Space travel fascinates many of the highest achievers and most brilliant innovators - folks with the determination to take on challenges and go beyond the boundaries of common understanding. These qualities are a necessity when designing machines intended to be used in space, for there is an astounding amount of uncertainty resulting in a heightened need for both accuracy and creativity. These traits are perfectly exemplified in the students who make up the organization known as the Austin Space Aces (ASA), who will soon be traveling to Houston to test a prototype of a device designed to prevent muscle atrophy in zero gravity. The Austin Space Aces is a group of college students that are based at Austin Community College. This year, the group is made up of Austin Community College, University of Texas at Austin, and Texas State students.
Every year NASA accepts submissions from student groups around the nation for new ideas to assist space travel. The best proposals are selected and the winning teams are invited to test their projects on NASA's facilities where they can take advantage of state of the art equipment. Out of hundreds of submissions this year, only fourteen teams have had their designs chosen for testing, and the Austin Space Aces' design is among them. This honor reflects the hard work and genuine dedication of the group, led by Electrical Engineering student Christina Vasquez. Vasquez founded the group in 2006 and has been making headway as the leader ever since. Their recent project proposal for NASA is entitled Smart Resistive Exercise Device For Free Weight Simulation In Microgravity. In the summer of 2010, the Austin Space Aces will have the opportunity to test their creation in a simulated micro-gravity environment. This will be Vasquez’ second time in simulated space flight for the purpose of device testing. “How are you going to know the effects of microgravity on equipment? You have to simulate microgravity (relatively closely)” she goes on to explain that an airplane performs “parabolic dips… at the pull up you experience twice your own body weight…then you dip down and are essentially free-falling”. Of the ASA members who will be flying, three are from Texas State University-San Marcos: Nathan Robson, Christina Vasquez, and Mark Prado.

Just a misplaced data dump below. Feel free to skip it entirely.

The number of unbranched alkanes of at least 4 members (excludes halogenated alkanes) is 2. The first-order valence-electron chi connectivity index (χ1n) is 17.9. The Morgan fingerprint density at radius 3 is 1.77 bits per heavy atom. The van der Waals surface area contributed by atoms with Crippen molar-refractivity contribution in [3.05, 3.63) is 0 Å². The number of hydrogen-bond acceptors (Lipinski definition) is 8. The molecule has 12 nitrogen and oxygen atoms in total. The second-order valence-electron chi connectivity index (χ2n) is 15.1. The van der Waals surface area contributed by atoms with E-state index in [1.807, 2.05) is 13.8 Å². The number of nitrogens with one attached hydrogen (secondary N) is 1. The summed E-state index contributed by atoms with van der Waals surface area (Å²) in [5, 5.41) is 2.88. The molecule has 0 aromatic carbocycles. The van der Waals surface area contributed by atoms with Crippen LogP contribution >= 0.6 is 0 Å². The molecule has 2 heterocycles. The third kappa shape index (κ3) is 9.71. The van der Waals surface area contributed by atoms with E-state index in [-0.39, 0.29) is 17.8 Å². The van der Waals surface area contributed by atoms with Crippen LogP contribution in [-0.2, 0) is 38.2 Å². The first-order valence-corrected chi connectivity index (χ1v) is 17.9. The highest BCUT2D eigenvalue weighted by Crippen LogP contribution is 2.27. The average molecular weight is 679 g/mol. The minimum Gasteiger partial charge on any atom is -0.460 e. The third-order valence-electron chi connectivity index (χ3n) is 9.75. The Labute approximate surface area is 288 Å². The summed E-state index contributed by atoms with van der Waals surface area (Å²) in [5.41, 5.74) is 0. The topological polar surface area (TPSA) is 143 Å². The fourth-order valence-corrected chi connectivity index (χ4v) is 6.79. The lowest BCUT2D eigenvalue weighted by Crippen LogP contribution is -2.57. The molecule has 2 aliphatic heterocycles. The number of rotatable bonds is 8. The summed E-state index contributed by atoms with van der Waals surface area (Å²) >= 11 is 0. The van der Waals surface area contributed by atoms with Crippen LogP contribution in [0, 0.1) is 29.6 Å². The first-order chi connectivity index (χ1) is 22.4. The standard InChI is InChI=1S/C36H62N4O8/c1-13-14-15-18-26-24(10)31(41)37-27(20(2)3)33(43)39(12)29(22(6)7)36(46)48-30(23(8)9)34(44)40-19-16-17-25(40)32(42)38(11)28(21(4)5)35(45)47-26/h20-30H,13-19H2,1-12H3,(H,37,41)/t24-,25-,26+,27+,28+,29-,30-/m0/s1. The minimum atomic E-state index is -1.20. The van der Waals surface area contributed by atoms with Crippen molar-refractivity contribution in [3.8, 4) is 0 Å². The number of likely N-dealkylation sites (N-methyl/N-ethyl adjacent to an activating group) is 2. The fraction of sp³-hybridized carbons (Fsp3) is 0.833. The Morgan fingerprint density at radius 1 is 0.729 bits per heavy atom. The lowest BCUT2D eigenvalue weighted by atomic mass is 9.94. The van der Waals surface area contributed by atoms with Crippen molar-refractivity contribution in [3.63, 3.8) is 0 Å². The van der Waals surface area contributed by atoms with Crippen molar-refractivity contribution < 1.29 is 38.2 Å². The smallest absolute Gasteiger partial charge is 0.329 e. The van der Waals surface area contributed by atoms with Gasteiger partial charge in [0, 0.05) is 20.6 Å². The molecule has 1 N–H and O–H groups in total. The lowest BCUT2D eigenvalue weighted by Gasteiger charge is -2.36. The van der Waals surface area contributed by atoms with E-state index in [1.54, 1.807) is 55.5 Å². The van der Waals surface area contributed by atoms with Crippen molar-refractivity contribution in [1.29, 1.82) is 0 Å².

People who spend substantial periods of time in space endure physiological challenges that can impact missions negatively if not addressed. According to the ASA's proposal, their device “addresses the long standing and significant problem of muscle atrophy and bone deterioration due to lack of normal gravitational loading in space flight.” Their exercise equipment could prove to be a desirable alternative to the systems used in current space flight and to other systems being tested by NASA. The ASA’s hypothesis is that their design will more closely mimic the “…Earth-like conditions of constant force gravitational loading associated with free weight training” than those previously utilized or tested by NASA. “Using an air vacuum pump, a power supply, valves, [and] a cylindrical apparatus that we can keep at a constant pressure (by pumping air through it),” Vasquez and her group have designed what they propose to be a more consistent way of simulating free weights in space for exercise purposes. The enclosed nature of the device diminishes the chances of human error that can contribute to miscalculations.
You can find the results of their tests right here on the Ingram School of Engineering website in the Fall of 2010. Texas State University – San Marcos is proud to have forward thinkers like Christina Vasquez and the rest of the ACC and UT Austin Space Aces.